Terry Mosher's face mask/niqab cartoon misses the mark
Quebec premier François Legault now “strongly recommends” that Montrealers wear a mask out in public, and he underlined the message by himself wearing a medical mask when he announced it. I knew it wouldn’t be long before he became the butt of ridicule that ironically linked his mask to Quebec’s infamous Bill 21, which precludes the wearing of the niqab—amongst other religion-related paraphernalia—by government employees in many capacities, notably teaching in public schools.
Veteran cartoonist Terry Mosher used the occasion for a trenchant jibe at Legault:
Mosher, it should be noted is no fan of Islamic face cover. In 2010, he stirred up controversy with a cartoon that portrayed the niqab as prison bars.
But cartoonists lampoon what they perceive of as political hypocrisy wherever they find it. And like many people (several of whom made sure to tell me personally, as they vigorously disagree with my approval of Bill 21) find poetic justice in face cover now being worn, and imposed on others, by the very politician who proscribed it for some just months ago. They seem to believe that the present obligation to wear a mask in public constitutes, ipso facto, an airtight argument against the obligation to remove face cover necessitated by Bill 21.
It isn’t a good argument at all.
Nobody is happy about wearing medical masks in public. We are wearing them to guard against infecting others, and to protect ourselves from infection by a highly contagious virus for which there is at present no vaccine and no cure. When it is safe to do so, we will remove them. The message we are sending when we wear them is one of civic responsibility. We all understand that these are exceptional times.
Bill 21 bans the wearing of all aggressive religious symbols. The niqab happens to be the most aggressive of all. Mosher’s 2010 depiction of the niqab as a prison was only controversial because some Muslims were offended by it, and multiculturalists were offended on their behalf, not because it was inaccurate.
I know from experience now just how accurate Mosher’s image was. I do feel imprisoned by my medical mask. It’s a punishment not to breathe fresh air freely even in cold weather. I dread wearing it in a heat wave. Indeed, I think we all have a better understanding now of why the niqab makes so many people psychologically uncomfortable, especially other women. This is not a custom any woman would have devised for herself.
It is foolish to conflate medical masks, which have a purely utilitarian purpose, with Bill 21. When a surgeon is performing surgery, he wears a medical mask to protect himself and his patient from infection. But when he leaves the OR, and goes into the waiting room to inform the family that everything went well (or badly, if necessary), what is the first thing he does? He removes his mask. He knows very well that the mask is an obstacle to effective human communication. Likewise, a surgeon would never wear a mask when teaching his students.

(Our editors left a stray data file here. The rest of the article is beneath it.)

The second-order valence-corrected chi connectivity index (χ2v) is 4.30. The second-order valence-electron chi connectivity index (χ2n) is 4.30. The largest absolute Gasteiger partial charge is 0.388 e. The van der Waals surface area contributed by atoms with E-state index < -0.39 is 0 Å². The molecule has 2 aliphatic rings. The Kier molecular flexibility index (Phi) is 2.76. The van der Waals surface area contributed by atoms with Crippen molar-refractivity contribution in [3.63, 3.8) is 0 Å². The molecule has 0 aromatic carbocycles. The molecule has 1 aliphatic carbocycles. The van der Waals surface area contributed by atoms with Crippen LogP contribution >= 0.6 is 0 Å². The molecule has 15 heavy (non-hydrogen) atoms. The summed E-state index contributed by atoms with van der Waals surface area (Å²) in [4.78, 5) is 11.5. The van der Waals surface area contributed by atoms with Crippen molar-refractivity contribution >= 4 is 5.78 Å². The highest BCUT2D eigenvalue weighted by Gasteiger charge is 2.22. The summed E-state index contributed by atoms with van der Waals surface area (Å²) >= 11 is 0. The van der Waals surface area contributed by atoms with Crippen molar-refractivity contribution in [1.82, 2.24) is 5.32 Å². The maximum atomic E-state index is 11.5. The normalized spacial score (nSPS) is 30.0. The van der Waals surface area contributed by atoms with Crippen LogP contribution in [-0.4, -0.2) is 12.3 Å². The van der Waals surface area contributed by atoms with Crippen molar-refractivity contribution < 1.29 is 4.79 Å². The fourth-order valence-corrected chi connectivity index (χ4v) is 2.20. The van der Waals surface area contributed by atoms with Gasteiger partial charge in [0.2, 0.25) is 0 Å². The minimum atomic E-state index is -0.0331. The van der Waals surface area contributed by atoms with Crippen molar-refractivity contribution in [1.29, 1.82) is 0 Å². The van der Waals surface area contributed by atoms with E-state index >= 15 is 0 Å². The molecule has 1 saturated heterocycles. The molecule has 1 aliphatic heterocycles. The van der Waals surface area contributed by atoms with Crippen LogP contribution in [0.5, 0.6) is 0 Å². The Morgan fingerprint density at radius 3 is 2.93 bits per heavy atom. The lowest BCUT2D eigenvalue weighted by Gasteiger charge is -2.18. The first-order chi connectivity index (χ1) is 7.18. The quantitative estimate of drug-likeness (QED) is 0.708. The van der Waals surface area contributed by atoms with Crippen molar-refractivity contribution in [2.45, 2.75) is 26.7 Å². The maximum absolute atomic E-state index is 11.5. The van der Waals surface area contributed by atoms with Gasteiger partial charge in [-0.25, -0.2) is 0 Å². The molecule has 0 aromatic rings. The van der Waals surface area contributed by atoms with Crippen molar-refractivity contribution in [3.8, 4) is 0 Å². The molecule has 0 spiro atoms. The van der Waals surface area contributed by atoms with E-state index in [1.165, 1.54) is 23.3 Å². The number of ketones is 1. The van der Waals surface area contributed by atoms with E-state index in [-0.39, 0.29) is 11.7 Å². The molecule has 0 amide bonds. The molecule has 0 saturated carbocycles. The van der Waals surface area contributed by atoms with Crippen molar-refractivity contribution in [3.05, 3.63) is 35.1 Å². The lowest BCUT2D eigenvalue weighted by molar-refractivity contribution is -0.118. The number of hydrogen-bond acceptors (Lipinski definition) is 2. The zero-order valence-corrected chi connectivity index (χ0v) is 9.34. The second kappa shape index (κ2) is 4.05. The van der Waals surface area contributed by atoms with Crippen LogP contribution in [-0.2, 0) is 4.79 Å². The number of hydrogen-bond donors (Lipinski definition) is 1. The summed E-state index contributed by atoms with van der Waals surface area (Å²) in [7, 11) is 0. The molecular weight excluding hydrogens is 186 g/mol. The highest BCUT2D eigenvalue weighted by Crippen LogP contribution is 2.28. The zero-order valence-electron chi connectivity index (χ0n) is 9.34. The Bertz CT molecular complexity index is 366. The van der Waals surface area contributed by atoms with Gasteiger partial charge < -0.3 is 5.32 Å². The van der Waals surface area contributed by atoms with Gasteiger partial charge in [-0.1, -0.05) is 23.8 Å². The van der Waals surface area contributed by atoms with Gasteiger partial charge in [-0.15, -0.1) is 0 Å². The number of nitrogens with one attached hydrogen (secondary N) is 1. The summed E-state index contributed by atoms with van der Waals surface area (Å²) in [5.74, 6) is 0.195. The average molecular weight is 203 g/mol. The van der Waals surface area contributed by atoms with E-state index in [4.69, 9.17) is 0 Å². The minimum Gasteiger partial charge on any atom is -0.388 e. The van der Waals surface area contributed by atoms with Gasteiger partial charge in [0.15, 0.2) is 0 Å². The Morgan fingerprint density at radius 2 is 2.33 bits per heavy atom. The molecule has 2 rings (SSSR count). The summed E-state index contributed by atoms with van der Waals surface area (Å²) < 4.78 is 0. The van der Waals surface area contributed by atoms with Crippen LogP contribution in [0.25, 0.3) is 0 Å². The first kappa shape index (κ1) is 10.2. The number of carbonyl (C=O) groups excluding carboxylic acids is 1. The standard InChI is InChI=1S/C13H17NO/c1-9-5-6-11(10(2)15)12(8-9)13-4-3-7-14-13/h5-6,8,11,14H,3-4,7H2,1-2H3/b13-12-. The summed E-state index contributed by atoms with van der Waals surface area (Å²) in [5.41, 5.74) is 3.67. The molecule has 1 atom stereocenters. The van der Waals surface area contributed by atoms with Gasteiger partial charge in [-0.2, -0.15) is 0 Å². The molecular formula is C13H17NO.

I quite understand why many people detest Bill 21. They truly believe that freedom of religion means the right to display religious or cultural accessories in the workplace, even when those accessories broadcast values that directly conflict with Canadian principles of gender equality. It’s a philosophical perspective I happen to disagree with, but I see where they are coming from. One can debate whether it is legitimate in a democracy or not for the state to override religious expression in imposing a uniform, secular standard of self-presentation in the workplace for government employees in positions of authority.
But apples are not oranges, and there cannot be any proper debate with someone who claims they are the same.
Because face cover is not a unitary phenomenon. The “why” of it is more important than the “what” of it. A mask worn at a Hallowe’en party Oct 31 is not the same as a mask worn walking into a bank on Nov 1. A mask worn by a man on the ski slopes in frigid weather is not the same as a mask worn by a man standing outside the door of a ladies’ washroom. And a mask worn by a social-distancing woman in a grocery store during a pandemic is not the same as a mask worn by a woman for the purpose of cultural distancing: day in, day out, in extreme cold, in extreme heat, on Hallowe’en and on every other day of the year, in sickness and in health, whether she wants to or not.
Mosher’s cartoon, alas, seems to imply there is no difference between the misogynistic prison of the niqab, which he well understood ten years ago, and the gender-neutral protection of the medical mask today. It doesn’t happen often, but he missed the mark this time.